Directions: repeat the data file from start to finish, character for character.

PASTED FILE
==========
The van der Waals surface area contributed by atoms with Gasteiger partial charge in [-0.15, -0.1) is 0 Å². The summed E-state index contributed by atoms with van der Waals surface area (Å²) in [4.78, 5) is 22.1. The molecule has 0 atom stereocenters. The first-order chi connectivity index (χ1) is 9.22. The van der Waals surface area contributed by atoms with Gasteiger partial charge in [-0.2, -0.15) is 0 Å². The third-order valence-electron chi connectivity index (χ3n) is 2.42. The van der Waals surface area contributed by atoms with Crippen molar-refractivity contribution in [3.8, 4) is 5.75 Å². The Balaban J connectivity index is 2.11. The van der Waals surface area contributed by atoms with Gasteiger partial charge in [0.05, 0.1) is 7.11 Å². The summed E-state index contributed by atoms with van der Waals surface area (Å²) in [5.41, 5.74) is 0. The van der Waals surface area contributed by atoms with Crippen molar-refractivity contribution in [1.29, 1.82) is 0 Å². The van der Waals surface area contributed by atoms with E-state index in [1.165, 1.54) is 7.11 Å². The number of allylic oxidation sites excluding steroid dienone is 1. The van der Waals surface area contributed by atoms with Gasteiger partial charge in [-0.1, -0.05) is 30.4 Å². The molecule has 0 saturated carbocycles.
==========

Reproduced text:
The van der Waals surface area contributed by atoms with Gasteiger partial charge in [-0.15, -0.1) is 0 Å². The summed E-state index contributed by atoms with van der Waals surface area (Å²) in [4.78, 5) is 22.1. The molecule has 0 atom stereocenters. The first-order chi connectivity index (χ1) is 9.22. The van der Waals surface area contributed by atoms with Gasteiger partial charge in [-0.2, -0.15) is 0 Å². The third-order valence-electron chi connectivity index (χ3n) is 2.42. The van der Waals surface area contributed by atoms with Crippen molar-refractivity contribution in [3.8, 4) is 5.75 Å². The Balaban J connectivity index is 2.11. The van der Waals surface area contributed by atoms with Gasteiger partial charge in [0.05, 0.1) is 7.11 Å². The summed E-state index contributed by atoms with van der Waals surface area (Å²) in [5.41, 5.74) is 0. The van der Waals surface area contributed by atoms with Crippen molar-refractivity contribution in [1.29, 1.82) is 0 Å². The van der Waals surface area contributed by atoms with E-state index in [1.165, 1.54) is 7.11 Å². The number of allylic oxidation sites excluding steroid dienone is 1. The van der Waals surface area contributed by atoms with Gasteiger partial charge in [-0.1, -0.05) is 30.4 Å². The molecule has 0 saturated carbocycles.